If, when you sit people-watching, you say you just think of all the countless people who you’ll never know, that’s okay. Maybe we’re not so unique on purpose. There’s no way to meet everyone in the world, so maybe we’re all a bit alike for that very reason.. the more you learn about people, the more you know people.

When it all comes down to it, though, what does it really matter how unique we are or aren’t? As long as we try to be good people and are happy with ourselves…

Cheers

I realise my last post made me seem rather depressed. I tried to include some good things in the post to dispel this impression, but that didn’t seem to work. So here’s the bright cheery side of things in its very own post: London ain’t so bad! It wasn’t London that was even bothering me to begin with but more so the rigid, rusty creakiness with which I was adjusting to my new environment. Two months seems to be my breaking point and I’ve since come to accept this city the way it is. I feel much more comfortable getting around and getting things done here. No more hand-holding for me!

Now Christmas is upon us and for the first time in my life, I’m not going home. Also for the first time, I haven’t written a Christmas list. Save for this, I think what I’d really like this year is to have my first ‘white Christmas’. And that’s the kind of present no one can promise you. If it really does snow on Christmas, then maybe that will be a sign of good things. I’m going to get myself a little tree, some ornaments, lights, and watch Christmas movies all day. I’ll have dinner at a friend’s home, so I certainly won’t be alone the entire time. But I am going to take advantage of this holiday season (alone and away from everyone I know) to make a special present that cannot be bought. (OOo I feel my creative senses tingling!) I’m not loaded with money, so the present will probably be all-inclusive. But money isn’t what Christmas is about anyway, right? It’s not about spending caps, or present leverage. I honestly don’t expect a present from anyone. All I care about is my own ability to give and the look on someone’s face when they open a present. That’s definitely the best part of Christmas. So I sincerely hope you all like my present. Of course, you’ll have to wait until Christmas for it.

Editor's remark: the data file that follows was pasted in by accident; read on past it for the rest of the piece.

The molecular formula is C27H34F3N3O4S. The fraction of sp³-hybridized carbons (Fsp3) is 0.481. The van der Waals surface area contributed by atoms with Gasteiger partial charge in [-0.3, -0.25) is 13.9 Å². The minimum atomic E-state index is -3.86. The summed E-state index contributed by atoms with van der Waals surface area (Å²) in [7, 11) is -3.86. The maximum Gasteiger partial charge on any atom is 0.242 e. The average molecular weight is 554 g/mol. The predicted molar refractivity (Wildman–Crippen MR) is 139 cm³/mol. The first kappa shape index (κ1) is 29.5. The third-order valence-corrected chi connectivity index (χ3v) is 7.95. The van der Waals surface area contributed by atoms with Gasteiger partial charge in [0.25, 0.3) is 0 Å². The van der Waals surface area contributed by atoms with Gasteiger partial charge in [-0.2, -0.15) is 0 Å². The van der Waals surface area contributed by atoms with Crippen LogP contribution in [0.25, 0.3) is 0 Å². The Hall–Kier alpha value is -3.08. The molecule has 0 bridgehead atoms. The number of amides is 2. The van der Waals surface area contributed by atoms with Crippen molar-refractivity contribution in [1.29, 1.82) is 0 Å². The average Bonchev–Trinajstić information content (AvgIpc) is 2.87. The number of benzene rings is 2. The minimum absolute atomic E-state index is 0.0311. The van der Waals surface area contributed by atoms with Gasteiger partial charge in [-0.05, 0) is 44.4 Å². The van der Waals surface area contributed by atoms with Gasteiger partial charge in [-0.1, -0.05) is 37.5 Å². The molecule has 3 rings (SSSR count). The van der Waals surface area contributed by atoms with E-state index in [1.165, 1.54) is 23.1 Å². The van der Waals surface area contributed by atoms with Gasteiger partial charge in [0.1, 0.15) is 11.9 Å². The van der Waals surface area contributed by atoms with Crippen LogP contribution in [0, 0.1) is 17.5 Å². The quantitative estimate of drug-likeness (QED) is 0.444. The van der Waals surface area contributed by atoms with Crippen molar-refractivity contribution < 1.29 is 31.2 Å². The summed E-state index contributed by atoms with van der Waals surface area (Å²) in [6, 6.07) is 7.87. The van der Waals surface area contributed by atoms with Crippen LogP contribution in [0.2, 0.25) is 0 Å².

Until then, I’d like to stop talking about myself for once and open this up to the rest of you. If you’d like to (and you should because there’s a surprise in it), I invite you to respond in the comments section with your answer (long or short) to the following question: What does Christmas mean to you? Be as imaginative as you like, but please answer by December 24th.

Foreign Transitions

I forgot what it was like to see lots of white people all at once. I’ve been in Asia long enough now that when I saw that porcelain girl with blond hair, blue eyes, and golden eyelashes at the airport, I couldn’t get over how light she was. I kept staring at her. I’m sure I creeped her out a little. And now I’ve suddenly found myself in the odd situation of being a foreigner amongst foreigners.

Having grown up in America, I’ve seen people of all colors, shapes, and sizes and I’ve heard countless different accents. Before I moved to Japan, I couldn’t imagine what it would be like to live in a homogenous society. Now, on the day I leave Japan for good, I feel …weird. As I write this, I’m currently riding out a 9-hour layover in Beijing, China. It’s still a pretty homogenous environment, but hanging out in the International Terminal means I get to see loads of foreign people and it’s fascinating.

What makes this even stranger for me is the fact that in 10 days, I’ll be in the UK to start a Masters program. Again, I’ll be in a foreign land but this time, I’ll look just like everyone there. Honestly, I can’t say how this is going to affect me.

You see, in Japan, I stuck out like a sore thumb. But most people never guessed I was American. Actually, they thought I was Brazilian. And even a couple people mistook me for (can you believe it?) a Japanese person! Either way, I knew I’d get noticed, and noticed I was. But will anybody notice me in London? Maybe for the funny way I speak, but otherwise, I expect little attention. And yet, the whole time I’m there, I’ll know I’m just another foreigner. I’m not sure how I feel about this. Sure, the clothes that fit and the menus in English will certainly be nice for a change. But when I really think about the mentality I’m going to have to get accustomed to, be it the Londoners’ or mine, I have no idea what to expect.

I’m excited to find out, though. :)